224-year-old Bible in the hands of Notre Dame


Notre Dame revealed a special addition to its rare books collection on Tuesday.

The university recently acquired a 224-year-old Bible that once belonged to Rev. Stephen Badin. The Bible was printed in three parts and specifically given to Badin, who was a pioneer priest with a specific tie to the university.

"Father Badin gave the land to the Diocese of Vincennes, 540 acres that eventually became the University of ND. So the local connection is tremendously significant," said Kathleen Cummings, Director of the Cushwa Center for the study of American Catholicism.

The Bible is also significant to American history as a whole.

"It is part of a 1790 printing of the first Catholic version of the Bible, printed in the United States, the Douay-Rheims version, and was printed by Mathew Carey in Philadelphia in 1790. There were 400 volumes printed in that edition, of which only 26 remain," said Cummings.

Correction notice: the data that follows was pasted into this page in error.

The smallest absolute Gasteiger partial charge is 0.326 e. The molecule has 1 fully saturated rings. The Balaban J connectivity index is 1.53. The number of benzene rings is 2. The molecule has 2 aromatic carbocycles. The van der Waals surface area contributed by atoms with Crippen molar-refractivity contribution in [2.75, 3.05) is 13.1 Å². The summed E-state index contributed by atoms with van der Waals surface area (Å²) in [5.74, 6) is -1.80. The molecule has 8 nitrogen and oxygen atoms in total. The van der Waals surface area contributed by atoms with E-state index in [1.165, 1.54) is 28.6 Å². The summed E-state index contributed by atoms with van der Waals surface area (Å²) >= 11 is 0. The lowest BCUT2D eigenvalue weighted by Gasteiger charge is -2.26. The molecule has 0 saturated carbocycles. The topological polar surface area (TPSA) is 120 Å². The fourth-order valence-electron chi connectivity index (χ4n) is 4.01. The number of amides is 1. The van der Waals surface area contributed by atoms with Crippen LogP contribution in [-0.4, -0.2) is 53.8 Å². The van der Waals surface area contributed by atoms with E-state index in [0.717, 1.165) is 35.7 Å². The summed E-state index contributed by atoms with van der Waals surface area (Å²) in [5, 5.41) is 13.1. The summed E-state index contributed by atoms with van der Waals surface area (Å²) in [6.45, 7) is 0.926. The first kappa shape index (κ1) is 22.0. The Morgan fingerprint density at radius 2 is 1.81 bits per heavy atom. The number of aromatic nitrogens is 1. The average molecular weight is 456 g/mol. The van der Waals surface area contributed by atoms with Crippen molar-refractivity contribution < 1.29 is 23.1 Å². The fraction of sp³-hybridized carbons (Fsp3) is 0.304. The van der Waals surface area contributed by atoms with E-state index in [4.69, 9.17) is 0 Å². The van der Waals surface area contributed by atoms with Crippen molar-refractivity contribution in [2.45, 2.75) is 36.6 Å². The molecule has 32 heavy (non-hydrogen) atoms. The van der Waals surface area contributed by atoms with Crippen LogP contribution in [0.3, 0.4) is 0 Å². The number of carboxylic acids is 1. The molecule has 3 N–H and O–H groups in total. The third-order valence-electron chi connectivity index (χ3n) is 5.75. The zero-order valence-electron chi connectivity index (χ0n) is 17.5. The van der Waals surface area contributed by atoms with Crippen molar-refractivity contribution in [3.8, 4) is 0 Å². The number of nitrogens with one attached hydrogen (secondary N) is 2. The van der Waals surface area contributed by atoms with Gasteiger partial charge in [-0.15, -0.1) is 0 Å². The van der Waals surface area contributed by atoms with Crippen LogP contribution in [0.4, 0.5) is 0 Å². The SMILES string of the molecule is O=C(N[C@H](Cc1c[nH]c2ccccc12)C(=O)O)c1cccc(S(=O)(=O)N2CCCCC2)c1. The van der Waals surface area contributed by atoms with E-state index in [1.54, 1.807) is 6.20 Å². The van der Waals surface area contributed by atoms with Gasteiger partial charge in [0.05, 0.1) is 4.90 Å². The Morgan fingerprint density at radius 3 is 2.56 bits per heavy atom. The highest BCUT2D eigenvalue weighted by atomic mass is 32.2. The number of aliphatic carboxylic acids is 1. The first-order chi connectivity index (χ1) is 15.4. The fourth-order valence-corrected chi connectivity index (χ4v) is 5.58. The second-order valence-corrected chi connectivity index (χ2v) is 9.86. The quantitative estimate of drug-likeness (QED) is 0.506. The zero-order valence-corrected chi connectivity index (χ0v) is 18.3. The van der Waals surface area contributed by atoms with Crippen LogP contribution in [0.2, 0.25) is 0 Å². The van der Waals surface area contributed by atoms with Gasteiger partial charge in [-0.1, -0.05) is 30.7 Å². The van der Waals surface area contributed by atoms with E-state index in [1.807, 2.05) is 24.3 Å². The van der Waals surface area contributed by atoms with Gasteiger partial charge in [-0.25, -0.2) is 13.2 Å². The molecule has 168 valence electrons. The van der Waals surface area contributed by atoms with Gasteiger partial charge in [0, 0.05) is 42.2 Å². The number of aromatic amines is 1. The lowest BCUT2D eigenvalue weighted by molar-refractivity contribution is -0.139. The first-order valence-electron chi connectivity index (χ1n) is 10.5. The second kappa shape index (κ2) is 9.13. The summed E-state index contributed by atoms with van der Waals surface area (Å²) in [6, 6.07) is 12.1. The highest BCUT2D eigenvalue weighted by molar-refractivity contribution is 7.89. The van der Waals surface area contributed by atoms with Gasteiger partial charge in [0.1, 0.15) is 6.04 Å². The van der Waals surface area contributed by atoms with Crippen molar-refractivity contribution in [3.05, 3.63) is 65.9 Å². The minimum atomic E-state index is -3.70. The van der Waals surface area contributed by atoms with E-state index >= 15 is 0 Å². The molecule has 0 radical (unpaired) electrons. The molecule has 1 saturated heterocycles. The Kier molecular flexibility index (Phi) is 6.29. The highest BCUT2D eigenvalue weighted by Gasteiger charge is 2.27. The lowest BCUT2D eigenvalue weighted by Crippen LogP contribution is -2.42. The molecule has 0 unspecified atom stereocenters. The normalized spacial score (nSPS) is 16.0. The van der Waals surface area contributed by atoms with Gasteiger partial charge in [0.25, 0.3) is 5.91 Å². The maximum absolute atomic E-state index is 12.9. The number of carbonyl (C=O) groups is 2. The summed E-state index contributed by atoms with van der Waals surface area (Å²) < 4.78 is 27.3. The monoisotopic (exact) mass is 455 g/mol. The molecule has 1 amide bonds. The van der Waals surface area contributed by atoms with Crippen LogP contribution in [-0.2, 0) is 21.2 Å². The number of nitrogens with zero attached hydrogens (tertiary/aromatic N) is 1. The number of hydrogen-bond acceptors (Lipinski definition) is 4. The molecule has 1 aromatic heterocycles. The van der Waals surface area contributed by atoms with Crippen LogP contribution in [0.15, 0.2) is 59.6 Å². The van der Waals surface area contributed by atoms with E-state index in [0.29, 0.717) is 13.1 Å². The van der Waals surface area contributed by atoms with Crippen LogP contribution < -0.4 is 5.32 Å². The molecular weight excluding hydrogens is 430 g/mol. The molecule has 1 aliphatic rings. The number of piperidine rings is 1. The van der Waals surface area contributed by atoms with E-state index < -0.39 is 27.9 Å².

Notre Dame was contacted by The Sisters of Loretto in Nerinx, Ky. about buying the Bible from them. The sisters have had the books for about 200 years and only recently realized what a valuable artifact it was. They reached out to the university because they did not feel the Bible could be properly studied and appreciated in Nerinx, Ky.

Notre Dame says it received some grants to purchase the three books but did not want to disclose the total amount it paid.

"It was a sum that would astonish some people, but anyone who knows of the value of this would say that it wasn't a question that it was something that we would acquire," said Cummings.

The Bible is available for the public to see. It is in the rare books room of Notre Dame's Hesburgh Library.

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